Time Out says
Joaquin Phoenix is devastating as the villain-in-the-making in this incendiary tale of psychological escape and psychopathy.
It's the laugh that gets you first: Joaquin Phoenix’s half cackle, half rasp has all the soothing aural balm of a vulture in a blender. It’ll be rattling around in your ears long after the old-school ‘The End’ card flashes up on this unrelenting, grimly funny and brilliantly visceral reinvention of the DC supervillain. This is a truly nightmarish vision of late-era capitalism – arguably the best social horror film since ‘Get Out’ – and Phoenix is magnetic in it. He runs Heath Ledger cigarette paper-close as the finest screen Joker.
Like everything in this drum-tight movie, the title’s lack of pronoun is no accident: it’s not the fully formed Joker being introduced here, but Arthur Fleck, a man whose ambition to tell jokes for a living is at odds with the living he scraps as a clown-for-hire on Gotham’s grimy streets. Judging by the movies playing – ‘Excalibur’ and ‘Blow Out’ – it’s 1981, but it feels more like the ’70s of ‘Death Wish’. He lives with his frail mum (Frances Conroy) in a broken-down tenement, eking out a little joy watching a TV chat show hosted with oily relish by Murray Franklin (Robert De Niro). He’s on seven types of medication and has a neurological condition that causes him to laugh – okay, cackle – uncontrollably.
In these domestic early scenes, Phoenix establishes Arthur as a man who sees himself less as an underdog than a mutt waiting to be put down. ‘I just don’t want to feel so bad any more,’ he says. And no wonder: it’s a seriously bleak world he inhabits, a cityscape leached of colour and joy, where even ‘super rats’ can’t get through all the trash that’s piling up. Director Todd Phillips (‘Old School’) does a great job of giving a sense of a place wound too tight. People have retreated into themselves and small kindnesses have been ditched. Arthur’s own awkward efforts to connect are only met with hostility. ‘Is it just me or is it getting crazier out there?’ he asks his social worker. Tellingly, she agrees.
If ‘Joker’ often feels like the product of a binge of early Scorsese movies – ‘The King of Comedy’ and ‘Taxi Driver’, in particular – this character isn’t just a makeup-smeared facsimile of Robert De Niro’s traumatised Vietnam veteran. He’s the product of a society that feels painfully current. He needs help, but there’s no help out there for him.
When Arthur does finally snap, it comes in a tensely mounted subway scene – involving three bankers – that’s cleverly strobed by passing tunnels. It’s short, bloody and has incendiary consequences – an accidental spark for an Occupy-style movement across the city. Like the Guy Fawkes mask in ‘V for Vendetta’, Arthur’s clown makeup is adopted as the face of the protest, and as he graduates into his Joker persona he becomes a figurehead for the angry mob. But is this a tired city rising up in protest, or a criminal army? Gotham’s fat cat Thomas Wayne (Brett Cullen) has more than a hint of Donald Trump, but surely the Joker is nothing if not an accidental populist himself? Expect the Twitterstorms to rage and the hot takes to be legion.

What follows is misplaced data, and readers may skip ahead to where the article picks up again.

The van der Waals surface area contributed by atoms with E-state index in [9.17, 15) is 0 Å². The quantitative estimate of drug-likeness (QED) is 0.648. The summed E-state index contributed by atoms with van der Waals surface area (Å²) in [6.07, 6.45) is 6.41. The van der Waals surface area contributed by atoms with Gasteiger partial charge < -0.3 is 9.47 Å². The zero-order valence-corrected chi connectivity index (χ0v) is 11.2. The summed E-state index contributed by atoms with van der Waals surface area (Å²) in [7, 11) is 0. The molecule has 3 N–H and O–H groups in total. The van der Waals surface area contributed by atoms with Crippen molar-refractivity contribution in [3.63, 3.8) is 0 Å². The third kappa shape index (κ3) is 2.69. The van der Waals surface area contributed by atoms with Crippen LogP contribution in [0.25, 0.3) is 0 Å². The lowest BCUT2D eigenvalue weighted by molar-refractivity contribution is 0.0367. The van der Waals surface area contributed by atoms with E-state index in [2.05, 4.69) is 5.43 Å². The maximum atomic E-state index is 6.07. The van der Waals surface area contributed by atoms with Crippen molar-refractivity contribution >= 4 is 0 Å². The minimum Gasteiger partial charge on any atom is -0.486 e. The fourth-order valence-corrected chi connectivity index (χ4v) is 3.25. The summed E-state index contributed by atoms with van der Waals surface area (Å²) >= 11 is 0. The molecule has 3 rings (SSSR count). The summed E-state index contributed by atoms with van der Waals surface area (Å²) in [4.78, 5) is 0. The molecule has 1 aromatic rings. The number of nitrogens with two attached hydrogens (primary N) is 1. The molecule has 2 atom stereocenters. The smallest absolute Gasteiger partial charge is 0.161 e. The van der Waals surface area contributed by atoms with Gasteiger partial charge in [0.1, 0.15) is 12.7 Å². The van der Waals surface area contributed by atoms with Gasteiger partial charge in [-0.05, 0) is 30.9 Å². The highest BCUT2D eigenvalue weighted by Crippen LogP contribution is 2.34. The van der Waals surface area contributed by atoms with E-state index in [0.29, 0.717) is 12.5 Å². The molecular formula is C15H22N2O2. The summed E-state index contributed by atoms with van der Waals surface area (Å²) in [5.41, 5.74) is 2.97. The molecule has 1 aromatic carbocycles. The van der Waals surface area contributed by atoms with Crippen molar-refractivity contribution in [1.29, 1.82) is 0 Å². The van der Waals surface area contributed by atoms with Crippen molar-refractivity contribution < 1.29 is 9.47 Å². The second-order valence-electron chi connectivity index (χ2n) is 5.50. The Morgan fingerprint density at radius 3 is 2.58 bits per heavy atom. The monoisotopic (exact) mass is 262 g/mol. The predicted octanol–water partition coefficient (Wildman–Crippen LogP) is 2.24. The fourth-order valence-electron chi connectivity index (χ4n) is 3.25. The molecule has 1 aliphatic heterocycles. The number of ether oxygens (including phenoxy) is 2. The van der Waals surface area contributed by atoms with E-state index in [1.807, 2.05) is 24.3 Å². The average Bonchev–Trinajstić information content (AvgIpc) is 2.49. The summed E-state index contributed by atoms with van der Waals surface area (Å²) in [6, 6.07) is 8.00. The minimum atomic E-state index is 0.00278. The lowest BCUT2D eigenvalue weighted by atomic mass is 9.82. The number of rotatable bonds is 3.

But if the film’s politics get a little murky, ‘Joker’ never operates in a world of black and white certainties. And it never feels like a conventional comic book origin story, either. Its psychological detail is sketched in increments; information drip-fed rather than splurged. Phillips and his co-writer Scott Silver’s (‘8 Mile’) screenplay works hard to keep the audience off-balance, delivering one stellar rug-pull that establishes it as a film that exists – at least in part – in the head of its protagonist.
‘Joker’ smartly manoeuvres the story around the DC universe too. The connective tissue here is Wayne Sr. He’s an old employer of Fleck’s mum and an arrogant blowhard. ‘Batman’ diehards may freak at this depiction of Bruce’s dad as the nasty face of capitalism – he’s a world away from Linus Roache’s gentle patriarch in ‘Batman Begins’ – but in truth, ‘Joker’ doesn’t try to upturn too many tables in the DC universe. Who knows? He may still need to do battle with Robert Pattinson’s Batman. On this evidence, it’d be brutal.
Cast and crew
Robert De Niro
Brian Tyree Henry
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Hollywood serves up nihilism and psychopathy as entertainment for the kids. Capitalism really will eat itself. It's Greek tragedy - and as depressing as one - without any redemption. As bleak as the current times we live in. A 'nasty piece of work' on so many levels, whose after-taste will stay with you after you leave the theatre. Have I over-sold it?
Didn’t bother to see this film originally, thinking it was part of the Batman bandwagon.
Because of its many award nominations and nods to “Taxi Driver” and “King of Comedy”, it seemed worthy of at least giving it a try.
The movie has been highly divisive, many film folk loving it while others have been less than impressed. I regret to say I follow the latter group.
A psychotic man, abused and mistreated in childhood, works as a clown for hire in 1980s Gotham City, a run-down area where violence is endemic.
Apart from becoming more and more deranged and killing people, there is no character development or subtlety whatsoever.
How principal, Joaquin Phoenix, who does little more than utter hysterical laughs, grimace, do silly dances and gurn under clown make-up, won a BAFTA Best Actor award is a total mystery.
Fellow nominees Adam Driver and Jonathan Pryce were shockingly overlooked.
Many film-lovers who I deeply respect thought this shambles was a brilliant work of art but I could’t see that in a million years.